Letter from McKeag to Dijkstra


22 July 1971

The T.H.E. multiprogramming system — as designed and implemented by Dijkstra, Bron, Habermann, Hendriks, Ligtmans, and Voorhoeve — was studied by Mike McKeag during his visit to Eindhoven some time during the first half of 1971. Subsequently, McKeag went back to his university in Belfast (in Hoare's research group) where he wrote a report of the T.H.E. system. That report was sent to Dijkstra on 22 July 1971 with a cover letter stating:

Dear Professor Dijkstra,

I enclose a copy of the report I have written following my most enjoyable visit to Eindhoven earlier this year.

There are still a number of points that I have not completely understood and so I am writing to Dr. Bron in the hope that he will enlighten me. Subsequently I hope to produce a short supplement to the report to correct any mistakes and to amplify the description and evaluation of various aspects of the system.

I am sorry you will not be able to attend our Seminar in August but I look forward to meeting Dr. Bron and Mr. Martin again.

Yours sincerely,

Mike McKeag

Also McKeag's supplement (mentioned in the above passage) eventually reached Dijkstra.

Without delving into the details of McKeag's report here, it seems clear that the structure underlying Dijkstra's T.H.E. system is, at least in part, a continuation of what Dijkstra had carried through with his ALGOL translator in 1960 (which is described in my paper). In his T.H.E. system,  Dijkstra introduced separate levels of concern. Each level corresponds with one process and each such process operates entirely in terms of processes (and resources) at lower levels, unaware of what processes (and resources) exist at higher levels. For example, at the lowest level, the dispatching of processor time to processes occurs and above this level the actual number of processors in the system is irrelevant. One level higher, the mapping of the one-level virtual store onto the two-level physical store takes place. The implication is that all higher processes work in terms of one large shared virtual store, they are not aware of the underlying fact that the physical store contains a drum and a core store. This is very similar to the Dijkstra-Zonneveld compiler for ALGOL.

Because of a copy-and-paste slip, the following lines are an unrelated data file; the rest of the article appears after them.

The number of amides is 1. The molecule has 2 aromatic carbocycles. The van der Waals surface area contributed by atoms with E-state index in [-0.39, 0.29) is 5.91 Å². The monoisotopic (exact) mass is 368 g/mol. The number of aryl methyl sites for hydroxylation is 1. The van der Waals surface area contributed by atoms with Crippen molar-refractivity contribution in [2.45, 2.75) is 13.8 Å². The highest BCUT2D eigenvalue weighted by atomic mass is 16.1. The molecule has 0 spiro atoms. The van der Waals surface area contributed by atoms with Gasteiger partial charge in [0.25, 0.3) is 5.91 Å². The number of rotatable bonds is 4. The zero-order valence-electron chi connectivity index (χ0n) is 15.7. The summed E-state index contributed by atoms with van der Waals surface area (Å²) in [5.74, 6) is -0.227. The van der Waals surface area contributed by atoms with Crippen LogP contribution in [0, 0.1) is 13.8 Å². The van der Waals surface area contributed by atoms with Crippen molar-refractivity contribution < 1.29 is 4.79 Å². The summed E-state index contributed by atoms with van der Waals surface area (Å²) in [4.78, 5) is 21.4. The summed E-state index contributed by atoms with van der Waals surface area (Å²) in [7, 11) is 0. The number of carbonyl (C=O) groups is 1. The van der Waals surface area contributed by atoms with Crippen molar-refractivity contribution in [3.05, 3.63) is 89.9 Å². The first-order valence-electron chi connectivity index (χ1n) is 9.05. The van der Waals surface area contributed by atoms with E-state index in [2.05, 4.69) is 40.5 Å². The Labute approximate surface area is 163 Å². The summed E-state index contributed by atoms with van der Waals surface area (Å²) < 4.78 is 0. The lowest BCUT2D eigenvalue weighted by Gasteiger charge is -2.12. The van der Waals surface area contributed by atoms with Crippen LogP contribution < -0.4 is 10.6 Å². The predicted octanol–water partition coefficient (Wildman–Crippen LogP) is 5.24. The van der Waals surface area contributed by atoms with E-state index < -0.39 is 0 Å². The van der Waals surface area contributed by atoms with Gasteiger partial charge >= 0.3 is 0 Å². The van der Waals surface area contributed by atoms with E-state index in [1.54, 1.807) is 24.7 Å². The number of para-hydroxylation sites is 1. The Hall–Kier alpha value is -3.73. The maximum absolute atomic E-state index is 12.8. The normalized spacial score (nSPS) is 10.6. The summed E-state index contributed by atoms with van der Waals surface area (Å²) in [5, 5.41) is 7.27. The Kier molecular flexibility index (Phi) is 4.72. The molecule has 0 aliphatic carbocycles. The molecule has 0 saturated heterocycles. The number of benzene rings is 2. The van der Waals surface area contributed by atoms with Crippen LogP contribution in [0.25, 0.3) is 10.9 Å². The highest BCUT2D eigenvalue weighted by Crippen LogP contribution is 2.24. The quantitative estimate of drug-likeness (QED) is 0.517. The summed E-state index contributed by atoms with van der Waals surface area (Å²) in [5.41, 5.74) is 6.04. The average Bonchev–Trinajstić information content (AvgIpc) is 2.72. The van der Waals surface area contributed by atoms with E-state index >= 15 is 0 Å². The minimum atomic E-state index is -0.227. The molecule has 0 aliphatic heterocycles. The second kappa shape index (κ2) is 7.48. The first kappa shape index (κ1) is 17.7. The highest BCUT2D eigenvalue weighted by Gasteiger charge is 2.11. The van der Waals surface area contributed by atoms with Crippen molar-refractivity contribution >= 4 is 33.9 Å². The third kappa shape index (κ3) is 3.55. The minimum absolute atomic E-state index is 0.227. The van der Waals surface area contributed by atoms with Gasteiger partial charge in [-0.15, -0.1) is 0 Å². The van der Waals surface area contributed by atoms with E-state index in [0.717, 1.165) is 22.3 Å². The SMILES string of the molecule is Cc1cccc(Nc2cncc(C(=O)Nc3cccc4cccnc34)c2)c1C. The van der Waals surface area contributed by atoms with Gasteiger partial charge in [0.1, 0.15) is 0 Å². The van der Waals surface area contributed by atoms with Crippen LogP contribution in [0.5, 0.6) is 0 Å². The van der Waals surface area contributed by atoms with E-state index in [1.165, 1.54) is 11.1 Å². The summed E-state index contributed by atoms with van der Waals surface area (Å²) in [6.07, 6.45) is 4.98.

McKeag's report

Hi, Would you consider publishing McKeag's report here? I'd be very interested to read it.

Copyright violation

Dear Kevin,

Though I have McKeag's report in my possession, this does not mean that I am allowed to publish it. Either McKeag still has the copyright of that report, or he handed it over to the University of Belfast.

Of course, if you or someone else could obtain permission from the copyright holder to publish it, then I would be very eager to put McKeag's report online.

best wishes,

uncommon common-sense

T.H.E. Os was best of its kind. Today many systems mimic it, still many of us donot understand the importance of "separation of concern"...that's the most worrying part, simply this can be shown opening some of the Os text books...no discussion of T.H.E Os can be found, if at all, there may be such explanation be found there for which again another explanation is needed!

T.H.E. Multiprogramming System

I have now sent a scan of the final published version of my paper on the THE Multiprogramming System to Edgar Daylight in case he wishes to make it available on this website. It is a revised and corrected version of the working papers that he has mentioned. We found that the THE Multiprogramming System was an inspiring example of good design and it considerably influenced both the Queen's University of Belfast group, led by Tony Hoare, and also Per Brinch Hansen and his group in the U.S.A. in the subsequent design of operating systems and the development of high level languages for parallel programming.